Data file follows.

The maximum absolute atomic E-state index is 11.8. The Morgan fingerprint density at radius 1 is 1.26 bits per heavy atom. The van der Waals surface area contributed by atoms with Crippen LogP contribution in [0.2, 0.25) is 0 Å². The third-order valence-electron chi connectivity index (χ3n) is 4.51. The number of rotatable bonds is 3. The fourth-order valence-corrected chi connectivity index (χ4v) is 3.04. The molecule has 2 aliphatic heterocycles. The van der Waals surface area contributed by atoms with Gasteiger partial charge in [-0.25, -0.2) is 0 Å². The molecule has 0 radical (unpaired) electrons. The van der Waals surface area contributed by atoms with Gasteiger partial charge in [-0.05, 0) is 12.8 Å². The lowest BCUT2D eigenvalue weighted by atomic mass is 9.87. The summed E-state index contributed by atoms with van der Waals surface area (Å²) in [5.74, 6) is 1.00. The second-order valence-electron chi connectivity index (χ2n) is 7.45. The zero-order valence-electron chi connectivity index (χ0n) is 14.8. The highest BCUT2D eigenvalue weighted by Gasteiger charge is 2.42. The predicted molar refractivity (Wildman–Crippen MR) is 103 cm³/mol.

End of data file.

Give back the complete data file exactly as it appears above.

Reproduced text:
The maximum absolute atomic E-state index is 11.8. The Morgan fingerprint density at radius 1 is 1.26 bits per heavy atom. The van der Waals surface area contributed by atoms with Crippen LogP contribution in [0.2, 0.25) is 0 Å². The third-order valence-electron chi connectivity index (χ3n) is 4.51. The number of rotatable bonds is 3. The fourth-order valence-corrected chi connectivity index (χ4v) is 3.04. The molecule has 2 aliphatic heterocycles. The van der Waals surface area contributed by atoms with Gasteiger partial charge in [-0.25, -0.2) is 0 Å². The molecule has 0 radical (unpaired) electrons. The van der Waals surface area contributed by atoms with Gasteiger partial charge in [-0.05, 0) is 12.8 Å². The lowest BCUT2D eigenvalue weighted by atomic mass is 9.87. The summed E-state index contributed by atoms with van der Waals surface area (Å²) in [5.74, 6) is 1.00. The second-order valence-electron chi connectivity index (χ2n) is 7.45. The zero-order valence-electron chi connectivity index (χ0n) is 14.8. The highest BCUT2D eigenvalue weighted by Gasteiger charge is 2.42. The predicted molar refractivity (Wildman–Crippen MR) is 103 cm³/mol.